Activity Report, Mayan Power and Light Workshop, November 2013.
(Note: This report is a translation of a report from the ATC team in Xela, Guatemala who traveled to Lake Atitlan to teach our Circuits and Solar class and to help start a solar power cooperative. There are photos missing that will be added as an attachment.)
This document is a report of the activities carried out in Santa Cruz la Laguna and Panajachel, with the Mayan Women mentors, which aimed to reinforce the skills possessed by young Mayan women so that in the future they may be able to start a small enterprise or cooperative in order to sell and install small solar energy systems.
Increase the knowledge and skills of the Estrella de Mar young women in regards to technical matters.
The following are some of the specific objectives:
Tools and carpentry workshop:
The workshop proceeded according to plan, starting at 9:00 at the CECAP site in Santa Cruz la Laguna. 21 young women participated, aided by 3 Estrella de Mar mentors in the morning and one in the afternoon, plus 2 people from AEIDS who helped in the development of the workshop.
The young women first received a theoretical tools workshop in order to receive some guidelines regarding their use, shape, practical recommendations, etc. They then went to the CECAP carpentry workshop, where they built a small wooden box 22x16x12 cm tall. They measured, cut and assembled the wood until it was done. Each person built one box, but they worked in pairs to help each other out.
In the afternoon, they worked with electronic circuits as an introduction to the following day when they would go into more depth into the topic of solar panels.
The second day was spent in Panajachel since it was near the facilities that would be needed in the afternoon.
We only lent our support to the 3 mentors from Estrella del Mar that worked with the young women.
The panels’ output was measured in the light, shade, connected in series and in parallel. We also covered every connection that an actual system would have, the site location, considerations due to shade, orientation and inclination of the panel.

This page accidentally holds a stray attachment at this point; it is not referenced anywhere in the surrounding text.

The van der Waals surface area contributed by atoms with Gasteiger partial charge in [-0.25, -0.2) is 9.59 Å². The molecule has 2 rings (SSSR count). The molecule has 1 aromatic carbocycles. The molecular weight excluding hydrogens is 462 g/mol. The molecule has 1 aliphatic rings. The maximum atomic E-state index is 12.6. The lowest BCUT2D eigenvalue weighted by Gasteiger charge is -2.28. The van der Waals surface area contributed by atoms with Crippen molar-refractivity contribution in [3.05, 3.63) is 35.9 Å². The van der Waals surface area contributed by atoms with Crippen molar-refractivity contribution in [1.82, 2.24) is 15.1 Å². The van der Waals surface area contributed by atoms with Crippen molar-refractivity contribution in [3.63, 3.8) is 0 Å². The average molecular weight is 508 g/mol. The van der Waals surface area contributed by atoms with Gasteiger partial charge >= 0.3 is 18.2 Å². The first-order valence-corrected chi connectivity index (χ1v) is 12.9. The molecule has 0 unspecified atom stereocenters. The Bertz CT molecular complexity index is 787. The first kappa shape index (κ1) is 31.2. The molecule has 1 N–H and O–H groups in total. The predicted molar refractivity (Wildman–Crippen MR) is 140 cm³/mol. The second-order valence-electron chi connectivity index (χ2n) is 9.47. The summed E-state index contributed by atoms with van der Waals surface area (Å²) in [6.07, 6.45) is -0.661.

During the installation process, we split into two groups because we had to complete two installations in two separate houses.
I went with the group that made the installation at Santa Catarina Palopó, which took us all afternoon to complete.
We found the installation site and then checked for shadows so we could later find a place for the controller and install the light bulbs.
After carrying out the activity we can draw the following conclusions:
I visited part three of the workshop as the women were starting to test solar panels and wire together their "Kits Solares". There was a level of intensity and excitement in the room with the women asking lots of questions and having fun learning new skills. Several days after the workshop, I talked with Norma, the Director of Starfish in Panajachel and she said that for many of the women this was a life changing experience. They never had imagined that they could learn and accomplished so much in a technical field like solar power. The ultimate goal of our Mayan Power and Light project is to help Mayan Girls start a solar power cooperative. The workshop participants have already asked us for extra solar hardware for additional installations. Success: We have been very fortunate to collaborate with Starfish One-By-One, an NGO which provides opportunities and mentoring for young Mayan women and our Engineers José Ordoñez and Carlos Alvarez, who make learning technical subjects fun. We also thank Michael Smith of Ann Arbor who created the original Circuits and Solar curriculum. We also need to thank you for your contribution to this project! Without you and our local collaborative partners, our Mayan Power and Light fproject would not be possible. Mayan Power and Light is successful beyond our original goals. We started this program with the intention of providing the Circuits and Solar workshop to a total of 4 women mentors and 24 Mayan Girls. We are now on track to teach 12 mentors and 45 Mayan girls this year. (We also have a waiting list of over 100 for next year) In order to continue our success we need to find more funding so each girl can get a "Kit Solar" ($100 ea.) and have the experience of installing solar power on a home that lacks electricity. We also need to pay for more teachers and additional transportation, books and materials. Please consider a donation to this program through Global Giving: http://bit.ly/MayanPowerandLight Thank you,